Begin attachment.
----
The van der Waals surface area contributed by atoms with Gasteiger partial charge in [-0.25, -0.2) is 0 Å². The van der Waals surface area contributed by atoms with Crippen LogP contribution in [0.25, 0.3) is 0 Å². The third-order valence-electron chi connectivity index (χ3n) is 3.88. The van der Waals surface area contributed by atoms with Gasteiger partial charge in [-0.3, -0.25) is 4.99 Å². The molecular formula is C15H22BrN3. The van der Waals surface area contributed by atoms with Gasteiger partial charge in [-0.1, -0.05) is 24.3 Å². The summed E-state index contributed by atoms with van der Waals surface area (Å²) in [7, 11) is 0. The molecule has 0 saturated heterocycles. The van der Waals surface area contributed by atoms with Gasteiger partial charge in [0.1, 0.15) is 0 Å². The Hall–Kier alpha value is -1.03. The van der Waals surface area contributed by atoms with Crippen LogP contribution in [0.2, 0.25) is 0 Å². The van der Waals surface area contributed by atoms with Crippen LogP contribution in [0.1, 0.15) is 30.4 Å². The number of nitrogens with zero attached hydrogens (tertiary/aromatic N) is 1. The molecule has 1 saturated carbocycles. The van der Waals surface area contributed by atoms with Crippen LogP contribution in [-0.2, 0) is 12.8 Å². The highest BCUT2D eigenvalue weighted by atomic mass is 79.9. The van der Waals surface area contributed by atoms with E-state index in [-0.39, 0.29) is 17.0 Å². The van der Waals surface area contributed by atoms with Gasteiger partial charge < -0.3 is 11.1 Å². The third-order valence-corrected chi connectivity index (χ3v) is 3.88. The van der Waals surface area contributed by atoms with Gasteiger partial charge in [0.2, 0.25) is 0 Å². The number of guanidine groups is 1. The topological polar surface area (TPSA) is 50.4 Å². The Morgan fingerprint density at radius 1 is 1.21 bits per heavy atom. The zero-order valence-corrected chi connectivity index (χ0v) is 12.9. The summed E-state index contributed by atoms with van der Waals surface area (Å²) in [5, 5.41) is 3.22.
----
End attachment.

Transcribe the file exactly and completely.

The van der Waals surface area contributed by atoms with Gasteiger partial charge in [-0.25, -0.2) is 0 Å². The van der Waals surface area contributed by atoms with Crippen LogP contribution in [0.25, 0.3) is 0 Å². The third-order valence-electron chi connectivity index (χ3n) is 3.88. The van der Waals surface area contributed by atoms with Gasteiger partial charge in [-0.3, -0.25) is 4.99 Å². The molecular formula is C15H22BrN3. The van der Waals surface area contributed by atoms with Gasteiger partial charge in [-0.1, -0.05) is 24.3 Å². The summed E-state index contributed by atoms with van der Waals surface area (Å²) in [7, 11) is 0. The molecule has 0 saturated heterocycles. The van der Waals surface area contributed by atoms with Gasteiger partial charge in [0.1, 0.15) is 0 Å². The Hall–Kier alpha value is -1.03. The van der Waals surface area contributed by atoms with Crippen LogP contribution in [0.2, 0.25) is 0 Å². The van der Waals surface area contributed by atoms with Crippen LogP contribution in [0.1, 0.15) is 30.4 Å². The number of nitrogens with zero attached hydrogens (tertiary/aromatic N) is 1. The molecule has 1 saturated carbocycles. The van der Waals surface area contributed by atoms with Crippen LogP contribution in [-0.2, 0) is 12.8 Å². The highest BCUT2D eigenvalue weighted by atomic mass is 79.9. The van der Waals surface area contributed by atoms with E-state index in [-0.39, 0.29) is 17.0 Å². The van der Waals surface area contributed by atoms with Gasteiger partial charge < -0.3 is 11.1 Å². The third-order valence-corrected chi connectivity index (χ3v) is 3.88. The van der Waals surface area contributed by atoms with Gasteiger partial charge in [0.2, 0.25) is 0 Å². The number of guanidine groups is 1. The topological polar surface area (TPSA) is 50.4 Å². The Morgan fingerprint density at radius 1 is 1.21 bits per heavy atom. The zero-order valence-corrected chi connectivity index (χ0v) is 12.9. The summed E-state index contributed by atoms with van der Waals surface area (Å²) in [5, 5.41) is 3.22.